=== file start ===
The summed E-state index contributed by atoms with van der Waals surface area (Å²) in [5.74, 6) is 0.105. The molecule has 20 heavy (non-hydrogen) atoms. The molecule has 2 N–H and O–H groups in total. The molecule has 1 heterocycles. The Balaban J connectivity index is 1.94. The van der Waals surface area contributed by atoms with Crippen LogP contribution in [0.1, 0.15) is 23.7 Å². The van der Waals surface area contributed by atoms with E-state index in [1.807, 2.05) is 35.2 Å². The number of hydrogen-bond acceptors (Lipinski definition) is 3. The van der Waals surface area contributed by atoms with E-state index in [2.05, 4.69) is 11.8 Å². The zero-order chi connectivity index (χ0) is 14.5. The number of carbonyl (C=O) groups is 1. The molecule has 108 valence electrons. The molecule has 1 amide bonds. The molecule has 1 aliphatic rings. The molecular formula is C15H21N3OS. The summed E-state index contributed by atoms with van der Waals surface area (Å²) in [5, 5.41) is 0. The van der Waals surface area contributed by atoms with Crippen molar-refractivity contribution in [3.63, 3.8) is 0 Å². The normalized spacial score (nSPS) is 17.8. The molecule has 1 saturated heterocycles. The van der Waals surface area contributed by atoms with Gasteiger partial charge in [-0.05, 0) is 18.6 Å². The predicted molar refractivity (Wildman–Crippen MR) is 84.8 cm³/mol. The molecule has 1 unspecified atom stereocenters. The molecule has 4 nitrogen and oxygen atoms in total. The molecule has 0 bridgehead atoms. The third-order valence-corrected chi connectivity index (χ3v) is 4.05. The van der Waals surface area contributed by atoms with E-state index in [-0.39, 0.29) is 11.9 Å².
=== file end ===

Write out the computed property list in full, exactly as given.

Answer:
The summed E-state index contributed by atoms with van der Waals surface area (Å²) in [5.74, 6) is 0.105. The molecule has 20 heavy (non-hydrogen) atoms. The molecule has 2 N–H and O–H groups in total. The molecule has 1 heterocycles. The Balaban J connectivity index is 1.94. The van der Waals surface area contributed by atoms with Crippen LogP contribution in [0.1, 0.15) is 23.7 Å². The van der Waals surface area contributed by atoms with E-state index in [1.807, 2.05) is 35.2 Å². The number of hydrogen-bond acceptors (Lipinski definition) is 3. The van der Waals surface area contributed by atoms with E-state index in [2.05, 4.69) is 11.8 Å². The zero-order chi connectivity index (χ0) is 14.5. The number of carbonyl (C=O) groups is 1. The molecule has 108 valence electrons. The molecule has 1 amide bonds. The molecule has 1 aliphatic rings. The molecular formula is C15H21N3OS. The summed E-state index contributed by atoms with van der Waals surface area (Å²) in [5, 5.41) is 0. The van der Waals surface area contributed by atoms with Crippen molar-refractivity contribution in [3.63, 3.8) is 0 Å². The normalized spacial score (nSPS) is 17.8. The molecule has 1 saturated heterocycles. The van der Waals surface area contributed by atoms with Gasteiger partial charge in [-0.05, 0) is 18.6 Å². The predicted molar refractivity (Wildman–Crippen MR) is 84.8 cm³/mol. The molecule has 1 unspecified atom stereocenters. The molecule has 4 nitrogen and oxygen atoms in total. The molecule has 0 bridgehead atoms. The third-order valence-corrected chi connectivity index (χ3v) is 4.05. The van der Waals surface area contributed by atoms with E-state index in [-0.39, 0.29) is 11.9 Å².